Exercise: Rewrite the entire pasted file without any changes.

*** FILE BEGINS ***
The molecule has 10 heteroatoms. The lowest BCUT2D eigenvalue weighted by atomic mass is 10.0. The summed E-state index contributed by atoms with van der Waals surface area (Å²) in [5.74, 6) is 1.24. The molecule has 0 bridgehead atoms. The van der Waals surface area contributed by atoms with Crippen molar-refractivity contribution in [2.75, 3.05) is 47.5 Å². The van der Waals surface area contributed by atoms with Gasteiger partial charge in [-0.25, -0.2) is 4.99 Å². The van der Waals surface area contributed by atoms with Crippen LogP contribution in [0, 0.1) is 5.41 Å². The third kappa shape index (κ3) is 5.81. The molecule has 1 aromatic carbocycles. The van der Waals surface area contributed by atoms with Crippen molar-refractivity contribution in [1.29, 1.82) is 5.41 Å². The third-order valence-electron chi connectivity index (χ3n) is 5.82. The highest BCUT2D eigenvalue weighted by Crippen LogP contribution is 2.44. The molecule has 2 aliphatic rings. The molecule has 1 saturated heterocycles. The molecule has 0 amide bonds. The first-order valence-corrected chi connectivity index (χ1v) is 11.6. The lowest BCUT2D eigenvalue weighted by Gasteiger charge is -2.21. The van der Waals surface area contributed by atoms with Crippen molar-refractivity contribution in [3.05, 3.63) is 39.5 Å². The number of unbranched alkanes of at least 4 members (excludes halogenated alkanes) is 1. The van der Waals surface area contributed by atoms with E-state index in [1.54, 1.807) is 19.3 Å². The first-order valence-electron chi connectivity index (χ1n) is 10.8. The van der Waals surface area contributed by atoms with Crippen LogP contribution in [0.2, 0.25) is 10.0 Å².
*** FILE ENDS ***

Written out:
The molecule has 10 heteroatoms. The lowest BCUT2D eigenvalue weighted by atomic mass is 10.0. The summed E-state index contributed by atoms with van der Waals surface area (Å²) in [5.74, 6) is 1.24. The molecule has 0 bridgehead atoms. The van der Waals surface area contributed by atoms with Crippen molar-refractivity contribution in [2.75, 3.05) is 47.5 Å². The van der Waals surface area contributed by atoms with Gasteiger partial charge in [-0.25, -0.2) is 4.99 Å². The van der Waals surface area contributed by atoms with Crippen LogP contribution in [0, 0.1) is 5.41 Å². The third kappa shape index (κ3) is 5.81. The molecule has 1 aromatic carbocycles. The van der Waals surface area contributed by atoms with Crippen molar-refractivity contribution in [1.29, 1.82) is 5.41 Å². The third-order valence-electron chi connectivity index (χ3n) is 5.82. The highest BCUT2D eigenvalue weighted by Crippen LogP contribution is 2.44. The molecule has 2 aliphatic rings. The molecule has 1 saturated heterocycles. The molecule has 0 amide bonds. The first-order valence-corrected chi connectivity index (χ1v) is 11.6. The lowest BCUT2D eigenvalue weighted by Gasteiger charge is -2.21. The van der Waals surface area contributed by atoms with Crippen molar-refractivity contribution in [3.05, 3.63) is 39.5 Å². The number of unbranched alkanes of at least 4 members (excludes halogenated alkanes) is 1. The van der Waals surface area contributed by atoms with E-state index in [1.54, 1.807) is 19.3 Å². The first-order valence-electron chi connectivity index (χ1n) is 10.8. The van der Waals surface area contributed by atoms with Crippen LogP contribution in [0.2, 0.25) is 10.0 Å².